Sales Resume: How to Write a Compelling One, Including Examples

by Leslie Toth


You know you are an amazing salesperson; you can sell snow to a snowman, but how to put all of this information down on paper seems like a daunting task. When a recruiter or hiring manager is looking at a sales resume, their eyes naturally search for several must-have key elements that are specific to the sales world.  If these elements are not there, the resume will go into the NO pile. You will have less than 45 seconds to catch the reader’s attention. Below are some tips to make sure your sales resume gets noticed.

1) A Good Sales Resume Must Start With a High-Impact Value Proposition

Resumes for sales jobs need to be results-oriented, emphasizing how you contributed to your employer’s bottom line. Your value proposition statement needs to let your future employer know what you can do for them. Start by creating a summary statement that highlights your sales capabilities and value to potential employers. Required elements include the main reason why an employer should call you for an interview, and also clearly display your area of expertise and industry knowledge.

2) Use Action-Packed Statements

Sales professionals MUST show a track record of sales achievements. This will tell your potential employer you are driven to succeed. Under each position write a paragraph that describes your responsibilities. Then, under the paragraph, list your top achievements using bullets. To create powerful accomplishments, go beyond showing results, describe how you achieved them. 

For example:

  • Cultivated relationships with customer base and uncovered new customer needs.
  • Built sales organization, conceptualizing and realizing strategic plan that exceeded revenue targets in first year.

3) Show Them the Numbers

Hiring managers want to see numbers. Quantifying your achievements is extremely important in sales. It’s clear that the numbers will speak for themselves. Don’t just show increased profit margins, also show where you ranked in comparison to others.

For example:

  • Doubled revenue to $4.5 M, resulting in division consistently representing up to 55% of revenue.
  • Achieved 108% to plan by August 2012.

4) What Did You Sell, Who Did You Sell to, and How Much Did You Sell?

Your sales resume must explain to your reader the what, who and how much. Don’t make them guess, make it very clear. One way to clarify what you sold is to include a brief company description; this could be the company tag line, under the company name. Also, make sure you include both your clients and quantifiable results so the reader can easily figure out who you sold to and how much you sold.

5) Company Reputation Matters!

If you have worked for, or sold to a Fortune 500 company make sure you include the company name. This is a situation where name dropping is a good thing. Many companies are using ATS (Applicant Tracking Systems) and many recruiters use these company names to search for candidates. If you include your prestigious clients, that recruiter will find you.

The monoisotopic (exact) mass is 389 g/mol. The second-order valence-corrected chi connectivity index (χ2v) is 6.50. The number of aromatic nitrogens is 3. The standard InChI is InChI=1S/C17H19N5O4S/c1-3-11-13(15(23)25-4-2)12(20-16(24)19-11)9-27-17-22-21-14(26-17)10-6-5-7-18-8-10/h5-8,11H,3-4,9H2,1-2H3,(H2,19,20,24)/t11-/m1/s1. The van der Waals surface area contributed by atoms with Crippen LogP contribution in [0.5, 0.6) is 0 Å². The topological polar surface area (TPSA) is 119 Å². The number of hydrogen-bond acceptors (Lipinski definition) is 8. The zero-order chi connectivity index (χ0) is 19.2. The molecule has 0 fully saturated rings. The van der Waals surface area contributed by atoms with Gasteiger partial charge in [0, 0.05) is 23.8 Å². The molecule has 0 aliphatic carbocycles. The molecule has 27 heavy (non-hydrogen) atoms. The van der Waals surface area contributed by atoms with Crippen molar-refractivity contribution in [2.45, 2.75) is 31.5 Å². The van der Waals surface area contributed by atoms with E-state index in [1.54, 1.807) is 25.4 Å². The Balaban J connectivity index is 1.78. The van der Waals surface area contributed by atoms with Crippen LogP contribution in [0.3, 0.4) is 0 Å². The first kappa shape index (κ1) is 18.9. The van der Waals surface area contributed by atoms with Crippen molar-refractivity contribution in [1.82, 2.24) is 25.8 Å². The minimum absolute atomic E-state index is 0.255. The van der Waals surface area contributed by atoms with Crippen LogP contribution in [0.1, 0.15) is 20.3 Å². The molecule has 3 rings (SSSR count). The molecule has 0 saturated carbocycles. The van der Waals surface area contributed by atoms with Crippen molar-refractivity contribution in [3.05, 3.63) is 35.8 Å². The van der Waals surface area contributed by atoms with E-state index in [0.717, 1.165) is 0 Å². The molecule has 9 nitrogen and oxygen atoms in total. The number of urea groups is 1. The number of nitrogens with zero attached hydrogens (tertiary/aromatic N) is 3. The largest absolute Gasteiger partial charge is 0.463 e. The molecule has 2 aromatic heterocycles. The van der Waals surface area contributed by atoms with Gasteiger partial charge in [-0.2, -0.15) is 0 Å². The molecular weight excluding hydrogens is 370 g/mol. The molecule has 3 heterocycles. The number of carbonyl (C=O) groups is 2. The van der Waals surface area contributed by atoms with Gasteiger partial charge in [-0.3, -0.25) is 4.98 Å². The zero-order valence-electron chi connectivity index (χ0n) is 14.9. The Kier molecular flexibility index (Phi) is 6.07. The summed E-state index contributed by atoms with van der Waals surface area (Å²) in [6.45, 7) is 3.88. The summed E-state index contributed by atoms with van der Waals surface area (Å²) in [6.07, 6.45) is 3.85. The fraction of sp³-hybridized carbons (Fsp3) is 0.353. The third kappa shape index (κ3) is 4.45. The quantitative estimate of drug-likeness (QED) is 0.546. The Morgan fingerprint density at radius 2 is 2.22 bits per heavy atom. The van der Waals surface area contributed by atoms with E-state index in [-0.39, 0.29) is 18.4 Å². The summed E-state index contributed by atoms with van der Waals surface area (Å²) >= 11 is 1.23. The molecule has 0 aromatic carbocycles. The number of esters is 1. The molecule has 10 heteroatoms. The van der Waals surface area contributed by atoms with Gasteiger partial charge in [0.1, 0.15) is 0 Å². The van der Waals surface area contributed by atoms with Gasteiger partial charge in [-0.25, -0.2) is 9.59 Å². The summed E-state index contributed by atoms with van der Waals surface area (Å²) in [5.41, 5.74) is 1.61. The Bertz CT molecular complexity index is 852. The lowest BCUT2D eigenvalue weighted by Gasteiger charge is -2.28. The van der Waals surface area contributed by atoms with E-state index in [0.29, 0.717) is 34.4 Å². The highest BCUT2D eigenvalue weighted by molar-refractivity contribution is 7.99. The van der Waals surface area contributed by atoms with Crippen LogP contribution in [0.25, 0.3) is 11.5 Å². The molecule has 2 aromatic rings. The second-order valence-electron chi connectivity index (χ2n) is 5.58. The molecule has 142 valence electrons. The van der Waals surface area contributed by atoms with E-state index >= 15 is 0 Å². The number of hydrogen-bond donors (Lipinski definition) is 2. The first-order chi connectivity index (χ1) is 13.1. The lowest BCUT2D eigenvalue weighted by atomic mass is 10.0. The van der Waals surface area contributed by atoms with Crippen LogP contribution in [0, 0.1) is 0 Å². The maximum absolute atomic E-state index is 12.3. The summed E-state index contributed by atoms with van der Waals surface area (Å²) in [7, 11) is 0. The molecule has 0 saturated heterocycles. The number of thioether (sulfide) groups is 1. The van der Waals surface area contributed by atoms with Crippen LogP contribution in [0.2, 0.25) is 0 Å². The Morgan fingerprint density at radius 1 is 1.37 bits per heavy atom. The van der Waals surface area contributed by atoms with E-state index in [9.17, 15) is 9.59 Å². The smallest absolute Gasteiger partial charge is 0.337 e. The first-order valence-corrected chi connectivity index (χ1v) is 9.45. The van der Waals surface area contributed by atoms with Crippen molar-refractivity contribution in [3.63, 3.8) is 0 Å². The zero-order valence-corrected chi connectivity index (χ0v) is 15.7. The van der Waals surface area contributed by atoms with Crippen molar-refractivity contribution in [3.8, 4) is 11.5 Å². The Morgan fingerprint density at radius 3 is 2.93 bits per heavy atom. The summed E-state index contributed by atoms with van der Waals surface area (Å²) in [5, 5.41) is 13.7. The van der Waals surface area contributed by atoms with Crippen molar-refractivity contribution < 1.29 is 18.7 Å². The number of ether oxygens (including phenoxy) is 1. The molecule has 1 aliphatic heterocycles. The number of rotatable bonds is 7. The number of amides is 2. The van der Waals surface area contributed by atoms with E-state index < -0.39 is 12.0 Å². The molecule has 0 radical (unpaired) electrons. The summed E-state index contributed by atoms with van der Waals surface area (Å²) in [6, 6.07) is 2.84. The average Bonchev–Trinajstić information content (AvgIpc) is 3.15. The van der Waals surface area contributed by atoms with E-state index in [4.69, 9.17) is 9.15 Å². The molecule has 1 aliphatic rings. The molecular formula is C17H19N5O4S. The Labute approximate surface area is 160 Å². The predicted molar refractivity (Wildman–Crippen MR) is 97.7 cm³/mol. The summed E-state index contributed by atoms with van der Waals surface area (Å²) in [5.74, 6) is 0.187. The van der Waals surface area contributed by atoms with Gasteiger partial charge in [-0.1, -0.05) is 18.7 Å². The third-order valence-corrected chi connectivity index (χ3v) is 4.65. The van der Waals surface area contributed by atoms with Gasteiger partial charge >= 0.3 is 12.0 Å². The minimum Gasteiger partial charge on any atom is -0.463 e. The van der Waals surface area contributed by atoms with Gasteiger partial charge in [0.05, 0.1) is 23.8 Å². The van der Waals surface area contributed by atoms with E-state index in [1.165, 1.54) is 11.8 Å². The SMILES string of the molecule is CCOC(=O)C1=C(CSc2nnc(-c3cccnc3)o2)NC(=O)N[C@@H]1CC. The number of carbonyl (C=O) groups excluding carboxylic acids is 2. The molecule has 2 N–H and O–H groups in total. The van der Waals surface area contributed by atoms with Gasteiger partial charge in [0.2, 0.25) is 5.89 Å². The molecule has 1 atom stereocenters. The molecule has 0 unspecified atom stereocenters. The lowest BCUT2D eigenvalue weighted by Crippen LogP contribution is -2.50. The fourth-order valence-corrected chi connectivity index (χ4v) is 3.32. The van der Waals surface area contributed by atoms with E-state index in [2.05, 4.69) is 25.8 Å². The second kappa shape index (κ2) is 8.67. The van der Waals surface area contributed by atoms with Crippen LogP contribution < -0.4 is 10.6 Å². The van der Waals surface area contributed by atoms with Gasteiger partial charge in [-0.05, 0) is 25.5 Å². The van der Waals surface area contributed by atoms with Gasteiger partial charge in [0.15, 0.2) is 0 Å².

6) Brag About Your Awards

Awards set candidates apart from the crowd. Make sure you include your awards above the fold, under each of your positions. Awards such as President's Club, Achiever Club, or Stock Option Award should not be buried at the bottom of page 2. Bring them to the top where they can shine. Whenever possible, show how many others you were up against to get the award.

For example:

  • Ranked #1 sales representative for ABC Company out of 300 sales representatives nationwide.
  • Received 2005 Spring Value Award for Sales Achievement out of 200 sales representatives in division.

7) Be Specific About the Details

It is important to list the size and type of accounts, along with quotas. This will paint the picture for the hiring manager of the size and volume you have been responsible for. It will give them a better idea of what you have been able to achieve.

Use the questions below to help you brainstorm your achievements.

  • How was your performance related to your peers?
  • How well did you meet your goals and other sales expectations?
  • What sales awards have you won?
  • Did you land any difficult accounts? Did you salvage any failing accounts? What steps were taken to land / save these accounts?
  • Have you led contract negotiations resulting in a positive business deal?

A sales resume can be difficult to write. Because there is so much competition for each position, your sales resume needs to go beyond just reciting your credentials. The best sales resumes should convey complete confidence that the candidate can meet the needs of the potential employer. By using these tips, you can make sure yours is one of them.

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